FSFI

The FSFI is a 19-item self-report questionnaire of female sexual functioning [9] consisting of six dimensions: desire (Q1, 2), arousal (Q3, 4, 5, 6), lubrication (Q7, 8, 9, 10), orgasm (Q11, 12, 13), satisfaction (Q14, 15, 16) and pain (Q17, 18, 19). The FSFI assesses sexual functioning over the past 4 weeks. The subscale scores range from 1 to 5 for items 1, 2, 15 and 16. For all other items, the range was from 0 to 5 with the supplementary option “no sexual activity.” The full-scale score ranges from 2.0 to 36.0, where the higher score is associated with less severity of sexual dysfunction. The questionnaire showed a high degree of internal consistency (Cronbach’s α values ≥ 0.82) and high test-retest reliability for each domain (Spearman’s rho = 0.79–0.86). It has been successfully cross-validated, and a diagnostic cutoff score of 26.55 has been determined for classification of total FSD [10].

Short form 36 (SF-36) survey

The SF-36 measures health-related quality of life (QoL) across eight domains, which can be summarized as physical and mental health. The eight domains are as follows: physical functioning (10 items; Cronbach’s α 0.93); role limitations due to physical health problems (4 items, Cronbach’s α 0.84); role limitations due to emotional problems (3 items; Cronbach’s α 0.83); energy and vitality (4 items; Cronbach’s α 0.86); mental health (5 items; Cronbach’s α 0.90); social functioning (2 items; Cronbach’s α 0.85); bodily pain (2 items; Cronbach’s α 0.78); general health (5 items; Cronbach’s α 0.78). These scores are transformed into a domain score ranging from 0 to 100, with a higher score representing higher levels of health-related QoL [11, 12]. The four domain scores are averaged to a physical component score (PCS), and four other domain scores are averaged to a mental component score (MCS). An additional item with health change is not integrated into the PCS or MCS scores [13]. The Hungarian adaptation of the questionnaire and the determination of normal values were carried out by Czimbalmos et al. [14]. The SF-36 was completed at the same time as the FSFI-H for comparison.

Translation of the FSFI into Hungarian (FSFI-H)

The linguistic validation was carried out in accordance with the guidelines of linguistic validation processes [15]. The original FSFI was translated from English into Hungarian by two physicians, who are fluent in both English and Hungarian (version 1). The back translation of the FSFI-H into the original language was carried out by an independent bilingual investigator and was reviewed by the author to obtain a reliable translation (version 2). The translation was further reviewed by a ten-member expert committee, including gynecology specialists, PhD students, health sciences university teachers and behavioral science specialists, to achieve a reliable Hungarian version of the FSFI questionnaire (version 3). Then, a face-to-face interview was also conducted with women to check for any difficulties in understanding and interpreting the questions. No major difficulties were noted.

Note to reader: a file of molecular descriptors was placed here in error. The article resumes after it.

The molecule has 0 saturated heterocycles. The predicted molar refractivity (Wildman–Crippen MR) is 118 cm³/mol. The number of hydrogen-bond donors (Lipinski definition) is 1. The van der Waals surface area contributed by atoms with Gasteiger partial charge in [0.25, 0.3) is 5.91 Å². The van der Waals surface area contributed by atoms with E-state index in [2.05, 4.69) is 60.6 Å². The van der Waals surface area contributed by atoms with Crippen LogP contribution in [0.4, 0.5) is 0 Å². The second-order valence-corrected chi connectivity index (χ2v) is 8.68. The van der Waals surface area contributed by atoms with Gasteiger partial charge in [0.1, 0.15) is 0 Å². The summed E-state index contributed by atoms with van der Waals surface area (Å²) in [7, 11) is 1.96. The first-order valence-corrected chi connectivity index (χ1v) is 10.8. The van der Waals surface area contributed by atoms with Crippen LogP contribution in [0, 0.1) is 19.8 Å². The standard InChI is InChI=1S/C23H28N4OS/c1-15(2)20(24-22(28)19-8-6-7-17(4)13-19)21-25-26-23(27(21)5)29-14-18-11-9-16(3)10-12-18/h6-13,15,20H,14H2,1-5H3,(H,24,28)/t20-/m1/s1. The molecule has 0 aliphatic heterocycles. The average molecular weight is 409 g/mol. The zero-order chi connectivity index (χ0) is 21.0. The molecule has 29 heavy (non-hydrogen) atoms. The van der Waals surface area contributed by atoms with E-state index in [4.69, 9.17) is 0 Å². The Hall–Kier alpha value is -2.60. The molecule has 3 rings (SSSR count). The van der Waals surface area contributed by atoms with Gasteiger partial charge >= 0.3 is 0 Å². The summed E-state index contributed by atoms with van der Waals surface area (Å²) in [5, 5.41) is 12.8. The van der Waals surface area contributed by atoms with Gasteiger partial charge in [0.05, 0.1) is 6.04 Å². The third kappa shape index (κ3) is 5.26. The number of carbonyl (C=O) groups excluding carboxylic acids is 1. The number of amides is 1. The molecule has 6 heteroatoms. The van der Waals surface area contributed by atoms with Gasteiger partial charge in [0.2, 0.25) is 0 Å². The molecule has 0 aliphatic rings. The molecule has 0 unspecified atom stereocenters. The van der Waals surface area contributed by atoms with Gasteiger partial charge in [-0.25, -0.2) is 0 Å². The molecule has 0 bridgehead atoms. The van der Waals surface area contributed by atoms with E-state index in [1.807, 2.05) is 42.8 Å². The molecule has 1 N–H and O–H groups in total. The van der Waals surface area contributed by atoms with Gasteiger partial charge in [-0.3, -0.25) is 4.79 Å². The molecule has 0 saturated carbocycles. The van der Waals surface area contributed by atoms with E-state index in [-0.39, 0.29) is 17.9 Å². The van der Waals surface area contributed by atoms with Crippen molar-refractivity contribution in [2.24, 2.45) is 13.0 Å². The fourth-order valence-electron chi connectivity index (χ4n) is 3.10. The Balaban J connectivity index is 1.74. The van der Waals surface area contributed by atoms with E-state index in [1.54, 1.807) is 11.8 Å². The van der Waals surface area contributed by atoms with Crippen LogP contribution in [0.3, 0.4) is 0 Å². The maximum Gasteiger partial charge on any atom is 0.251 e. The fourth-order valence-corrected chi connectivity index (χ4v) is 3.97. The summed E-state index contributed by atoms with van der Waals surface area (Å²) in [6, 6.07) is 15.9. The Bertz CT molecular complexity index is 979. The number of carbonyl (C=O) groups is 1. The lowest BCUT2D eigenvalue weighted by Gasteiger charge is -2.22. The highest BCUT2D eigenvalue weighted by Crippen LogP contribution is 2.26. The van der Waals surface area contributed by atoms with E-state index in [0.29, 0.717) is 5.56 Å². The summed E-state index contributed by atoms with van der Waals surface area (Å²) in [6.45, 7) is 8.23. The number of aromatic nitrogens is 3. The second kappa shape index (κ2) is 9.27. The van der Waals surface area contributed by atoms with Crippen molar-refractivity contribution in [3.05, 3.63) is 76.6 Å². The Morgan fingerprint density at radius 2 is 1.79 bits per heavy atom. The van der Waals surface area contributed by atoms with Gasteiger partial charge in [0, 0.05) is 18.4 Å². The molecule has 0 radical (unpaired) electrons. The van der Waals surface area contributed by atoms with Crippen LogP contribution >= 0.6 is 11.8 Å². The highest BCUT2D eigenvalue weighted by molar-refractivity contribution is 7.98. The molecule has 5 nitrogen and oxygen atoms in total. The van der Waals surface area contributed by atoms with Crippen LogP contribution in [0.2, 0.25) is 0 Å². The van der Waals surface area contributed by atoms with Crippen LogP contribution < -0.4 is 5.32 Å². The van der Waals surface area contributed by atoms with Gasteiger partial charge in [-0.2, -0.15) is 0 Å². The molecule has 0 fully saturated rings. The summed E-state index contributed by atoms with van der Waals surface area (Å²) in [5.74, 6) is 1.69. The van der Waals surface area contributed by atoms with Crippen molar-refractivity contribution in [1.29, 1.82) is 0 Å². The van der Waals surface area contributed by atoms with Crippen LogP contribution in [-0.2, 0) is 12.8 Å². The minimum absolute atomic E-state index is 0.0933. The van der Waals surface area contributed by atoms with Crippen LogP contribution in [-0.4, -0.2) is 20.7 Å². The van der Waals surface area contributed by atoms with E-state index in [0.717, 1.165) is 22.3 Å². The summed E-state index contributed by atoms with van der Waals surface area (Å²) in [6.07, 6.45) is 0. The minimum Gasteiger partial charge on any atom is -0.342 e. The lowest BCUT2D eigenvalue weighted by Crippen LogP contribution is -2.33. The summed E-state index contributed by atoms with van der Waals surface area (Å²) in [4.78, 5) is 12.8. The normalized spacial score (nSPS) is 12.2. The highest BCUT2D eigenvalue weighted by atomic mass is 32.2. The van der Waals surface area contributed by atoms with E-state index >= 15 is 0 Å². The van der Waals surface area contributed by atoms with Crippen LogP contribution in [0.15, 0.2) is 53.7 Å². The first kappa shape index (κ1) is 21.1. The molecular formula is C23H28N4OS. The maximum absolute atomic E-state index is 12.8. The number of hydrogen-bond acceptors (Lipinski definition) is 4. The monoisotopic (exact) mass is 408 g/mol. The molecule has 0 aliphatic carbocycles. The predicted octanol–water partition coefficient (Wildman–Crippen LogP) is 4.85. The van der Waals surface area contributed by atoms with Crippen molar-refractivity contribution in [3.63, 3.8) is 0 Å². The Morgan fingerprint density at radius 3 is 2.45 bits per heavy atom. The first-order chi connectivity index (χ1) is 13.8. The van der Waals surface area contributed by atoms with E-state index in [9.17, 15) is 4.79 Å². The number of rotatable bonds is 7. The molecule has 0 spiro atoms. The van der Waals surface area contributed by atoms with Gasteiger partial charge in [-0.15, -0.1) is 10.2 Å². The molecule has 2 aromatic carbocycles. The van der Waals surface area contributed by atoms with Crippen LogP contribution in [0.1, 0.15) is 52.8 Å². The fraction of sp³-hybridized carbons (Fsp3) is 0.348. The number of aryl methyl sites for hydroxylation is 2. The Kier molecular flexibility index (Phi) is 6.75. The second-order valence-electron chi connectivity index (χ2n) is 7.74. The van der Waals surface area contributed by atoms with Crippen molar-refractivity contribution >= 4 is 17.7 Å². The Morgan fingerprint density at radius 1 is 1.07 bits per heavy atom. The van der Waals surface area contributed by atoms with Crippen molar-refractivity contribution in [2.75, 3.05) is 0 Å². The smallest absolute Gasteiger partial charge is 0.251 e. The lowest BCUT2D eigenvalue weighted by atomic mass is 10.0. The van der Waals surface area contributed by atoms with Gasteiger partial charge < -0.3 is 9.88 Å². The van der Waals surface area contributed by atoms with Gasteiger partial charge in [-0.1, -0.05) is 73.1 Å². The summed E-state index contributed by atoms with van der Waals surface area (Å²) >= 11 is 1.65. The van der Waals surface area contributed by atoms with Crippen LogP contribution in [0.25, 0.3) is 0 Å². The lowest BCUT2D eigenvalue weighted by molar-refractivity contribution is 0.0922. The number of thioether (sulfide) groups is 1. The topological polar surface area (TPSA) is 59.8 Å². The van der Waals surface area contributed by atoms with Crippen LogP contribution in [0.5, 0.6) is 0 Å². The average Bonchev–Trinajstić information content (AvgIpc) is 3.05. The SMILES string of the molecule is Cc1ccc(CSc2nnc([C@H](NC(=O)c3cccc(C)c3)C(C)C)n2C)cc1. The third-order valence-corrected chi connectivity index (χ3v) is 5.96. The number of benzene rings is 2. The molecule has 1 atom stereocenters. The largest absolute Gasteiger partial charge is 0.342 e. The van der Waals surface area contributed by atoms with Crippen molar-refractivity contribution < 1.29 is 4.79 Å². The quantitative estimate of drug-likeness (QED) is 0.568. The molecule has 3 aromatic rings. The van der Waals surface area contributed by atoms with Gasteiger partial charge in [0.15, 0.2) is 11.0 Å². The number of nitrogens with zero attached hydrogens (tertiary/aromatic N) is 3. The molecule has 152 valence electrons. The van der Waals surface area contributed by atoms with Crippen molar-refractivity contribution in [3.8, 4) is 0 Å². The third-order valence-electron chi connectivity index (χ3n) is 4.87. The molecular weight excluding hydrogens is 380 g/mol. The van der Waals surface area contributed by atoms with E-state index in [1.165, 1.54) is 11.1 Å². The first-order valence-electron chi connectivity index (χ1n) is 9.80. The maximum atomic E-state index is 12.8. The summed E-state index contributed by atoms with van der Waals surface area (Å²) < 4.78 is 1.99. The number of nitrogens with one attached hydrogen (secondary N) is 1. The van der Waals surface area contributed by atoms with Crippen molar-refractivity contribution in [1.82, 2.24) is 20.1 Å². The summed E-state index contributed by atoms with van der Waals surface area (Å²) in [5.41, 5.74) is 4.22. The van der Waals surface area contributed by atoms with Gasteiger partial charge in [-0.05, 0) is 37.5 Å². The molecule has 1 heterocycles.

Divergent validity

Since no validated Hungarian questionnaires that measure the same context as the FSFI are available, the SF-36 questionnaire, a self-evaluated global quality-of-life measure, was applied as a benchmark.

Discriminant validity

To examine whether the Hungarian version of the FSFI can detect differences between a general/healthy population and a clinical population, we used retrospective data of a group of women with pelvic organ prolapse (POP), which is known to be correlated with decreased sexual quality of life because of the altered genital anatomy, decreased lubrication, and involuntary intracoital urine or fecal incontinence [16]. Patients (n = 87) were diagnosed in a urogynecologic outpatient clinic (Győr, Hungary). All patients provided written informed consent and volunteered to be included. All women had ≥ stage 2 POP of the anterior, middle or posterior compartment, or a combination of them. All reported a sensation of a bulge in the vagina with or without symptoms of urinary, bowel or sexual dysfunction. (All methods, definitions and units conform to the standards set by the International Urogynecological Association and the International Continence Society, except where specifically noted [17].)

Test-retest reliability